Many income-oriented investors may not be appropriately positioned for the current market environment, with increasing inflation and looming tariffs poised to lead to significant underperformance.
Successful investing in this cycle has depended largely on following the business cycle and ignoring the myriad of fears. As the economy enters a late-cycle phase, investors need to recognize the characteristics of a late-cycle environment and how to accordingly position portfolios.
In the 9th year of this bull market, investors remain overweight bonds in an environment poised to drastically limit fixed income returns. It’s time to avoid bonds’ day of reckoning.
While Tech remains one of RBA’s largest overweight sectors in our portfolios, one thing to consider is the sector’s dirty little secret: it’s really a deep cyclical.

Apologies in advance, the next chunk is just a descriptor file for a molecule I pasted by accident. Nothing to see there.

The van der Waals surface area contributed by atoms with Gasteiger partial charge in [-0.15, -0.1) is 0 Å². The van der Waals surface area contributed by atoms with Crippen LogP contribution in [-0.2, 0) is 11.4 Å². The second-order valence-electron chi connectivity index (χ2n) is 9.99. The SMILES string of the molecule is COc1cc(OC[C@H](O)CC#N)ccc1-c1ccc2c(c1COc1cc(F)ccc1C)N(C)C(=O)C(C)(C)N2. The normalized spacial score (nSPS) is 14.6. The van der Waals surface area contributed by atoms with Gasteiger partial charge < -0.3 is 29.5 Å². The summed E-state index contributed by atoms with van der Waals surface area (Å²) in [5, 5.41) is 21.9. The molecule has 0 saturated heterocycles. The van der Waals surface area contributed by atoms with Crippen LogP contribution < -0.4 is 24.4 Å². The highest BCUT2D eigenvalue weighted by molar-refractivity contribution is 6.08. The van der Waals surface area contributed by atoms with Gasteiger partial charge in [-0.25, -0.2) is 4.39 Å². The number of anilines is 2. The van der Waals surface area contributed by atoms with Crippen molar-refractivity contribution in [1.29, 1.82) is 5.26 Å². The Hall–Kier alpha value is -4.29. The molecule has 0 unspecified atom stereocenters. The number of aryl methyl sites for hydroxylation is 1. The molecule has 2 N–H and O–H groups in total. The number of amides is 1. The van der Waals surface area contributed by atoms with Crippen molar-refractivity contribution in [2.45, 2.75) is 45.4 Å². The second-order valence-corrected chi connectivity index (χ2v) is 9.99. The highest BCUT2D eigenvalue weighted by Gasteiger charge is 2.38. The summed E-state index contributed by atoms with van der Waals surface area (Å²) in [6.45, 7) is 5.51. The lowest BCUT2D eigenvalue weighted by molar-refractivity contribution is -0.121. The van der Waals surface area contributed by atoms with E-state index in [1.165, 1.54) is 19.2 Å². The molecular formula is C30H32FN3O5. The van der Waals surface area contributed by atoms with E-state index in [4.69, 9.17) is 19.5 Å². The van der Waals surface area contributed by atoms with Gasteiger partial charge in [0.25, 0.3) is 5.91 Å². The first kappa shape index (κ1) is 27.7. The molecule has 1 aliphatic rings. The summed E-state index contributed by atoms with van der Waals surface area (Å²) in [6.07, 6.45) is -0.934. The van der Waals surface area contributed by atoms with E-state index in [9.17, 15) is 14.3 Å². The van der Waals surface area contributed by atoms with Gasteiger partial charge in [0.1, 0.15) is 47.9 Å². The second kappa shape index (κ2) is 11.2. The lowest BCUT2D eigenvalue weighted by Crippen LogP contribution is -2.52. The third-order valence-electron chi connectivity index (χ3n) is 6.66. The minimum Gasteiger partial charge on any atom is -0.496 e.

2008 may have generationally scarred investor psychology. As a result, many continue to disavow the current bull market and instead heed warnings of an impending bear market. We argue that fundamentals remain strong and the global equity markets are rife with opportunity.
Many investors no longer view the US as the global safe haven to turn to during bouts of volatility. We argue that US and global fundamentals remain strong, however, many global investors seem to be losing religion.
It’s time again for RBA’s annual ‘Charts for the beach,’ where we highlight what consensus is currently missing.
Investing based on headlines and political promises is rarely beneficial to one’s portfolio. It’s dispassionately investing for fundamentals that continue to drive the markets.
Many investors seem to be stuck in the middle of the false dichotomy between active and passive investing. At RBA, we argue it’s much more important for investors to ascertain which active or passive portfolio to buy and when to own it.
Political rhetoric may make it seem that the end is nigh, however, it’s fundamentals, not fear that will benefit your portfolio.